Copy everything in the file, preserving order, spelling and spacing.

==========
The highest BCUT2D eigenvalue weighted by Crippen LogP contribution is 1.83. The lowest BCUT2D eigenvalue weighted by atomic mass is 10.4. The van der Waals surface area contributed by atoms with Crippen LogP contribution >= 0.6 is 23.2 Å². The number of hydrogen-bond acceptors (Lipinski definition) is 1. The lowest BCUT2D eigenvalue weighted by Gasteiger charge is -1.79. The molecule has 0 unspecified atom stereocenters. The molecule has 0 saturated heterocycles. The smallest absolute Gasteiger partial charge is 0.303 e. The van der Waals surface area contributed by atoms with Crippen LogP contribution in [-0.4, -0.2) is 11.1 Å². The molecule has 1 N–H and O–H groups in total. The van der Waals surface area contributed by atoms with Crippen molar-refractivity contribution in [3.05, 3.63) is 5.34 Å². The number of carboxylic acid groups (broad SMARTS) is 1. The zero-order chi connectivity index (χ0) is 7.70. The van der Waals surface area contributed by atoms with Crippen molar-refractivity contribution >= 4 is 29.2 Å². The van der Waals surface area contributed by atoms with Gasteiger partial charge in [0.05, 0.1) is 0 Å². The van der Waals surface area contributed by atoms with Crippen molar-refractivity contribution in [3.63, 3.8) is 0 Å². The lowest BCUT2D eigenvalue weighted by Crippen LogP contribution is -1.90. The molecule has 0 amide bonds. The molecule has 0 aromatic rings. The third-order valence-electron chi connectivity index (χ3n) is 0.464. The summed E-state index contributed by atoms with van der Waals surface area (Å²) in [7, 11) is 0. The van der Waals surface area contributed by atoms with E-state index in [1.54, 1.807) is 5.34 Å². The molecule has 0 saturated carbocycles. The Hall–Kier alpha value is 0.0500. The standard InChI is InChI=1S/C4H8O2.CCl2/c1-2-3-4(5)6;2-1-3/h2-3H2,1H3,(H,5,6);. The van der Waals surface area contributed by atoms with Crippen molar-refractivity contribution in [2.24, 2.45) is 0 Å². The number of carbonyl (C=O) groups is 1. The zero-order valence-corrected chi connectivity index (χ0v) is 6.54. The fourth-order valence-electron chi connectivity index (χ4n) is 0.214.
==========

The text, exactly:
The highest BCUT2D eigenvalue weighted by Crippen LogP contribution is 1.83. The lowest BCUT2D eigenvalue weighted by atomic mass is 10.4. The van der Waals surface area contributed by atoms with Crippen LogP contribution >= 0.6 is 23.2 Å². The number of hydrogen-bond acceptors (Lipinski definition) is 1. The lowest BCUT2D eigenvalue weighted by Gasteiger charge is -1.79. The molecule has 0 unspecified atom stereocenters. The molecule has 0 saturated heterocycles. The smallest absolute Gasteiger partial charge is 0.303 e. The van der Waals surface area contributed by atoms with Crippen LogP contribution in [-0.4, -0.2) is 11.1 Å². The molecule has 1 N–H and O–H groups in total. The van der Waals surface area contributed by atoms with Crippen molar-refractivity contribution in [3.05, 3.63) is 5.34 Å². The number of carboxylic acid groups (broad SMARTS) is 1. The zero-order chi connectivity index (χ0) is 7.70. The van der Waals surface area contributed by atoms with Crippen molar-refractivity contribution >= 4 is 29.2 Å². The van der Waals surface area contributed by atoms with Gasteiger partial charge in [0.05, 0.1) is 0 Å². The van der Waals surface area contributed by atoms with Crippen molar-refractivity contribution in [3.63, 3.8) is 0 Å². The lowest BCUT2D eigenvalue weighted by Crippen LogP contribution is -1.90. The molecule has 0 amide bonds. The molecule has 0 aromatic rings. The third-order valence-electron chi connectivity index (χ3n) is 0.464. The summed E-state index contributed by atoms with van der Waals surface area (Å²) in [7, 11) is 0. The van der Waals surface area contributed by atoms with E-state index in [1.54, 1.807) is 5.34 Å². The molecule has 0 saturated carbocycles. The Hall–Kier alpha value is 0.0500. The standard InChI is InChI=1S/C4H8O2.CCl2/c1-2-3-4(5)6;2-1-3/h2-3H2,1H3,(H,5,6);. The van der Waals surface area contributed by atoms with Crippen molar-refractivity contribution in [2.24, 2.45) is 0 Å². The number of carbonyl (C=O) groups is 1. The zero-order valence-corrected chi connectivity index (χ0v) is 6.54. The fourth-order valence-electron chi connectivity index (χ4n) is 0.214.